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Hosting static HTML websites (part 1) - Creating a static HTML website

3/14/2011 10:23:49 PM
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BLOBs held in a public container are accessible to the outside via a public URI over an HTTP connection. Those files can be accessed with standard web browsers such as Internet Explorer. BLOB storage also lets you configure the MIME types associated with contained files; the web browser can correctly handle the served content. These capabilities make BLOB storage not just a networked hard disk but rather a full-fledged web server farm (as shown in figure 1).

Figure 1. BLOB storage acting as a web farm (look, no web roles)


BLOB storage can serve up all modern content types (including standard HTML pages, JavaScript files, CSS files, images, movies, Word documents, PDF documents, Silverlight applications, and Flash applications), making BLOB storage a viable consideration for hosting static websites.

Why would I want to use BLOB storage rather than a web role?

Although web roles are the recommended solution for most scenarios, in some instances it might be more cost effective to use BLOB storage to host your website. If your website is a standard static HTML website that doesn’t perform any server-side processing, then it’s a suitable candidate for hosting in BLOB storage.

For example, informational sites such as local business websites, static corporate websites, and Silverlight (or Flash) games are good candidates for BLOB-storage hosting. You might conclude that a static website is a fairly uncommon scenario, but it’s far more common than you might think. For example, www.sagentia.com is a typical corporate website. Apart from a search facility (which could be implemented using Google and JavaScript), there are no interactive parts to this website. There’s no reason why this website couldn’t be hosted in BLOB storage rather than using ASP.NET or JSP.

Quite simply, if you want a cheap method of hosting websites in a scalable fashion and you don’t need to dynamically generate pages, you can save yourself the cost of web roles and just pay per request.


In this section, we’ll show you how BLOB-storage hosting works by showing you how to create and then publish a simple static HTML website. We’ll also look at a couple of issues related to using BLOB storage as a host. Now let’s get to it and create a static website that you can host in BLOB storage.

1. Creating a static HTML website

The website that you’re about to build is a simple HTML page with a JavaScript calculator, as shown in figure 2. When we say calculator, it really just adds two numbers together; abacus++ is probably a more accurate term.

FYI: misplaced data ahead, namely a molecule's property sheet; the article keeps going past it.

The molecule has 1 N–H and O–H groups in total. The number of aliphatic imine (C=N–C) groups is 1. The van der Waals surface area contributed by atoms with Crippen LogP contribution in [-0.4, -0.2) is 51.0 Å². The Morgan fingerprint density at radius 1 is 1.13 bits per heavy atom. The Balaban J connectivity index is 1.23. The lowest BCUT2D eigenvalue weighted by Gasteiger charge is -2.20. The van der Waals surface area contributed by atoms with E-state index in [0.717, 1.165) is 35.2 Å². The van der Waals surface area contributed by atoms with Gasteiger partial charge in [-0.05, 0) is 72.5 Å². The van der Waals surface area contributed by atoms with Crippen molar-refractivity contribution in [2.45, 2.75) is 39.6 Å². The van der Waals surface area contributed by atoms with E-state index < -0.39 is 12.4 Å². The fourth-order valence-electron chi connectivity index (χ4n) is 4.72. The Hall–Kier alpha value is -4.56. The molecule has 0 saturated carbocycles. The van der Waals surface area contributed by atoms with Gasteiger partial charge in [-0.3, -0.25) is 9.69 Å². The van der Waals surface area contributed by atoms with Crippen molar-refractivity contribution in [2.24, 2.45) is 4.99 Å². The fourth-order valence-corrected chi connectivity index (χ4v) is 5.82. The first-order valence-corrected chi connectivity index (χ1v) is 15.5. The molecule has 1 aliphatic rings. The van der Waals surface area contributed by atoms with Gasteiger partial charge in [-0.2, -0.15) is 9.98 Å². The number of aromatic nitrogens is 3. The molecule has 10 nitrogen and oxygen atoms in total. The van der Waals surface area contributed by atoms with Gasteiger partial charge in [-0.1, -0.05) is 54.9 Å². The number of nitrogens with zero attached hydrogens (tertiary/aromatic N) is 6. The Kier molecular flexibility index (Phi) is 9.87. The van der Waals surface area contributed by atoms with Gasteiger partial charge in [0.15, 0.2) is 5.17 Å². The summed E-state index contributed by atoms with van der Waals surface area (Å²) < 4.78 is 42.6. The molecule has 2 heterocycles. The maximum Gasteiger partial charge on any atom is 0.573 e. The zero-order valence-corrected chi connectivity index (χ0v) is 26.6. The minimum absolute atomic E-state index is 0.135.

Figure 2. A simple static HTML website hosted in BLOB storage


After the user enters two values and clicks the equals button, the result appears (with a gratuitous smiley face graphic), as shown in figure 3.

Figure 3. On click of the equals button, the result is displayed (along with a badly drawn smiley face)


Although this web page is a simple example, it does consist of all the major parts of a typical website: HTML, CSS, JavaScript, and assets (such as images). Table 1 gives a quick overview of the contents of this site.

Table 1. A breakdown of all the files in the website shown in figure 3
Website filePurpose
default.htmHTML page with buttons, text boxes, and stuff.
standard.cssAll good web designers use CSS for their markup.
calculator.jsThe complicated JavaScript that adds two numbers together.
happy.jpgThe smiley face that appears in figure 3.

That’s what makes up this website. Now let’s take a look at some of the code. The listing that follows contains the HTML for this page.

Listing 1. Calculator page website HTML

On click of the equals button at in listing 1, the JavaScript function at is invoked. This function takes the contents of the two text boxes (number1 and number2), calls the add function, and displays the result in the result text box. Finally, when the calculation is complete, the style at is changed from hidden to visible and the smiley face graphic as seen in figure 3 is displayed.

Now that we’ve pushed technology to its absolute limit by building a web page that can add numbers together (woo-hoo, go us), you’re going to publish your work of art to BLOB storage for hosting.

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